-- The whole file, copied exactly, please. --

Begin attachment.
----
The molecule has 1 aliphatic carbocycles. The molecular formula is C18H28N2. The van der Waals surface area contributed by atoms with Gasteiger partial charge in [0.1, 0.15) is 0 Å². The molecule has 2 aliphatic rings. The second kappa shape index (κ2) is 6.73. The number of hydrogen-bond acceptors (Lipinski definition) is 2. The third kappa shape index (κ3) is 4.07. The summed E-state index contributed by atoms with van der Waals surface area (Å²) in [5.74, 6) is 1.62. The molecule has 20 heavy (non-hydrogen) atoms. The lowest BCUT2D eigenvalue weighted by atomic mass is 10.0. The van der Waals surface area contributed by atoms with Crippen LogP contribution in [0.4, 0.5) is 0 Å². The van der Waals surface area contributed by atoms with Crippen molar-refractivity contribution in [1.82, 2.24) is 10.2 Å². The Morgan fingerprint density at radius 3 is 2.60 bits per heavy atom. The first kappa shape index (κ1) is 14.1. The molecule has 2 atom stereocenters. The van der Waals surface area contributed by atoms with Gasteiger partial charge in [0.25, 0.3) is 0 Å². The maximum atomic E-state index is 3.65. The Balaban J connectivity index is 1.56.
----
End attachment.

The molecule has 1 aliphatic carbocycles. The molecular formula is C18H28N2. The van der Waals surface area contributed by atoms with Gasteiger partial charge in [0.1, 0.15) is 0 Å². The molecule has 2 aliphatic rings. The second kappa shape index (κ2) is 6.73. The number of hydrogen-bond acceptors (Lipinski definition) is 2. The third kappa shape index (κ3) is 4.07. The summed E-state index contributed by atoms with van der Waals surface area (Å²) in [5.74, 6) is 1.62. The molecule has 20 heavy (non-hydrogen) atoms. The lowest BCUT2D eigenvalue weighted by atomic mass is 10.0. The van der Waals surface area contributed by atoms with Crippen LogP contribution in [0.4, 0.5) is 0 Å². The van der Waals surface area contributed by atoms with Crippen molar-refractivity contribution in [1.82, 2.24) is 10.2 Å². The Morgan fingerprint density at radius 3 is 2.60 bits per heavy atom. The first kappa shape index (κ1) is 14.1. The molecule has 2 atom stereocenters. The van der Waals surface area contributed by atoms with Gasteiger partial charge in [0.25, 0.3) is 0 Å². The maximum atomic E-state index is 3.65. The Balaban J connectivity index is 1.56.